In conclusion, Systems Theory, founded by VonBertalanffy, was the foundation for Nathan Ackerman and his colleagues to develop Family System Theory. Over the past seventy years,an understanding of individuals has accelerated by looking at the individual and the family system they come from. With these new eyes of perception, basic concepts of the family system were revealed. The whole is greater than the sum of the parts, and when one member changes, the system is impacted. The Stanford Prison Experiment is an example of a system that may have started with healthy intentions but it only took six days before the experiment was cancelled as it quickly moved toward unhealth. When a family system has root elements that lead to power and control issues expressed onto the vulnerable without any accountability, then abuse is not only tolerated but it is often times encouraged.
It is grievous to read how survivors of family abuse are caught in a system whose prime directive is to have the system survive, even at the expense of the vulnerable. One of the hardest and most painful choices confronting a survivor is to cut off relationships with their family and the consequences of that decision as the whole family will turn on the survivor. Lois Bushong and Ruth VanReken's work clarifies this system dynamic in the book, Belonging Everywhere and Nowhere as they discuss three types of systems: healthy system, unhealthy system and sick system. They provide an important distinction that an unhealthy system can move toward health if the leadership in the system is willing to look at the system and change itself. Too often the focus is on the individuals' behaviours in the system and the system works to try to change them but neglects the roots of the abuse that are at the core of the system.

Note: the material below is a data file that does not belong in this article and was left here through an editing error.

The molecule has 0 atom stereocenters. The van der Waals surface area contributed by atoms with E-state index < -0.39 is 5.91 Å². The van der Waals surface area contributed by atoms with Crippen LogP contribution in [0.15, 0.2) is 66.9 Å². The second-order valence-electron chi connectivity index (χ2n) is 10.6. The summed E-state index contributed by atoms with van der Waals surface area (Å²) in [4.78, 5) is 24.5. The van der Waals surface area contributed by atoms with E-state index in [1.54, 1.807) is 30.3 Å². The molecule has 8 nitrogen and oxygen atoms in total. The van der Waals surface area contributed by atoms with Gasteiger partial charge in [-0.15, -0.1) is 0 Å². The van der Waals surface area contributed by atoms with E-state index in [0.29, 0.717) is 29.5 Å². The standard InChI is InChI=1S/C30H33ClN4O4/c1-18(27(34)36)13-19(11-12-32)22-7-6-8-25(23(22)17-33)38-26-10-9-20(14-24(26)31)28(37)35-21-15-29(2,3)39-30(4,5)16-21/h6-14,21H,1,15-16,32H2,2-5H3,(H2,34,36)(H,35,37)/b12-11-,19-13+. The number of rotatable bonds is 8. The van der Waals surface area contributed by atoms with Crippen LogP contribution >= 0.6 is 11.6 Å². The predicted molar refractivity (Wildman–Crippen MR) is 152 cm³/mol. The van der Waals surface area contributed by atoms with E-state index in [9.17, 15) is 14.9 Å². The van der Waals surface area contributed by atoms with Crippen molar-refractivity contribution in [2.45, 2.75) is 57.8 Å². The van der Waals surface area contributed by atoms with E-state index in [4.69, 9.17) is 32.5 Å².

Sadly, there are systems that refuse to look at themselves and they progress to the point of a sick system that poisons all their members like Jim Jones did with his followers. Again, systemic abuse occurs when the structure of the system has hidden root elements that are disposed to abuse, and abusive conduct is expressed, tolerated and sometimes encouraged upon the vulnerable. When the leaders in the family system are willing to look at and change themselves and change the system, then there is hope that the system can move toward health, where the cycle of abuse stops and abuse is no longer tolerated by the individuals in the system or by the system as a whole.
*A family can be unhealthy as an "open system" that is too open when they, for example, allow the outside influence of an 18-year- old boyfriend who not only dates their 12-year-old daughter but also moves in and they let him live in their home. A family can also be unhealthy as a "closed system" when they block all outside influence and isolate all members, even adults, from having any contact with "the outside world" (ex. Jim Jones, David Koresh or Rock Theriault).